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Posted: Aug 08, 2011
Designer molecules open new manufacturing route for materials scientists
(Nanowerk Spotlight) Super-tough materials with exceptional mechanical properties are in critical need for applications under extreme conditions such as jet engines, power turbines, catalytic heat exchangers, military armors, airplanes, and spacecraft. Researchers involved in improving man-made composite materials are trying to understand how some of the amazing high-performance materials found in nature can be copied or even improved upon (see: "Nanotechnology inspired by mussels and seashells").
Nature has evolved complex bottom-up methods for fabricating ordered nanostructured materials that often have extraordinary mechanical strength and toughness. One of the best examples is nacre (mother-of-pearl), the pearly internal layer of many mollusc shells. It has evolved through millions of years to a level of optimization currently achieved in very few engineered composites.
"The main problem in making nanocomposite materials is how the separate components can be interfaced without losing the good properties of each component" Dr. Päivi Laaksonen, a researcher in the Nanobiotechnology group at the VTT Technical Research Centre of Finland, tells Nanowerk. "Often chemical incompatibility prevents efficient transfer of impacts between the materials, which leads to easy fracturing."
A schematic presentation of the structure of the composite. a) At the molecular level there are two functional blocks of the fusion protein HFBI-DCBD and its target surfaces, that is, graphene and nanofibrillated cellulose (NFC). The amphiphilic hydrophobin (HFBI) attaches to graphene and the cellulose-binding domains (CBDs) to NFC. b) Diblock binding protein. The fusion protein is able to assemble at the interface between cellulose and graphene. For enhanced and balanced binding, two cellulose binding domains are located in tandem positions. c) Graphene/NFC/diblock binding protein assembly. At the microscopic level the composite has a layered structure wherein graphene flakes are interlocked by the NFC fibrils. (Reprinted with permission from Wiley-VCH Verlag)
The team was also able to show that biomolecules that may seem soft and fragile can actually strengthen a composite material by creating cohesion between two materials that differ much from each other.
"It appears that a thin layer of biomolecules, only a few nanometers in thickness, can be essential for effective mechanical interlinkage between the components of a composite" says Laaksonen.
She explains that, in recent years, there have been different approaches to making biomimetic nanocomposites: "One particularly simple approach has been to self-assemble synthetic polymeric or colloid-like objects, which leads to some success. At the other extreme, designed peptide synthesis allows mimicking of biological nanocomposites in more detail, but the rational design can become challenging."
In their recent work, the team suggests a fundamentally new approach where they select high-performance components, relevant for the functionalities pursued, and then genetically engineer biomolecular components that allow tuning of the interconnectivity and properties.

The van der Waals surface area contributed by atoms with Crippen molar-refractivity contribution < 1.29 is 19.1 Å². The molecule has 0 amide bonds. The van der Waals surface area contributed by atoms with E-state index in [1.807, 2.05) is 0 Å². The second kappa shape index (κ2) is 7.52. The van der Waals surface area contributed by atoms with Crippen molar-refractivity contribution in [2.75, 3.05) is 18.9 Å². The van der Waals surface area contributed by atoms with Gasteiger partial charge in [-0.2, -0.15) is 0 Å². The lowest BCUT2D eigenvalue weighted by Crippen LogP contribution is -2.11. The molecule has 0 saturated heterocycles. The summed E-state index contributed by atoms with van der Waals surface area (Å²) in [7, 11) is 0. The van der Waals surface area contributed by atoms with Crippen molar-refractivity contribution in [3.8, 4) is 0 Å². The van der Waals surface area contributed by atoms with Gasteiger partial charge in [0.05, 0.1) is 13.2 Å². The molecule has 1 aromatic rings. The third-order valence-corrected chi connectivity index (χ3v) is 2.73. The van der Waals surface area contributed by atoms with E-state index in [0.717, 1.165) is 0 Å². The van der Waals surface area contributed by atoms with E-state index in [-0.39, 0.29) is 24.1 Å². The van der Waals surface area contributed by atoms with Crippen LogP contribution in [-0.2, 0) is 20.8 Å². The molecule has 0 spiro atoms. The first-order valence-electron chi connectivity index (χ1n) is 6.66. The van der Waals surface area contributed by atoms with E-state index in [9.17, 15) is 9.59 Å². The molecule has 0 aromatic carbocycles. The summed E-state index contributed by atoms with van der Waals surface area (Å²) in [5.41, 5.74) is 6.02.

The researchers were inspired by recent findings on the structures and functions proteins found in mollusc shells ("An Acidic Matrix Protein, Pif, Is a Key Macromolecule for Nacre Formation"): It was found out that there is a protein that is able to bind both to the mineral platelets and the organic matrix of nacre, although the exact role of this protein in the mechanical properties of nacre has not been verified.
"Since we had the possibility to create analogous proteins, we could choose the materials we wanted to combine and simply glued these together with the proteins" says Laaksonen. "This design resulted in our nanocomposite with enhanced mechanical properties."
In this work, genetic engineering was employed in creating biomolecules that could glue together materials with different properties. Specifically, a genetically engineered protein showed the ability to connect graphene (stiff) and cellulose (strong) so that it self-assembles at the interfaces.
"The idea of interfacing such components comes from biological composites such as nacre and bone where hard and soft materials are effective bound together" explains Laaksonen. "By using genetic engineering we can get rid of the limitation to biological materials and can expand to other materials with more desirable properties, for instance to graphene. We don't need to start from scratch but instead use functionalities that are found in nature and make new combinations from them."
This kind of an approach is still quite new in materials science. The VTT team's work shows that using these designer molecules in materials science can actually result in simple manufacturing routes and, what is especially important, in good materials.
Laaksonen points out that the possibilities to precisely engineer the molecular structures open endless opportunities to design and fine-tune materials properties. Potential applications could include strong biocompatible materials for instance for fabrics, orthopaedics or specialty coatings.
Creating new materials using genetic engineering is an emerging field. As Laaksonen notes, is the key to achieve significant development through this approach, but keeping up with the development of biotechnological tools is also very important.
"Considering the societal aspects, biotechnology combined with materials science may provide more sustainable routes towards manufacturing of tailored materials" she concludes.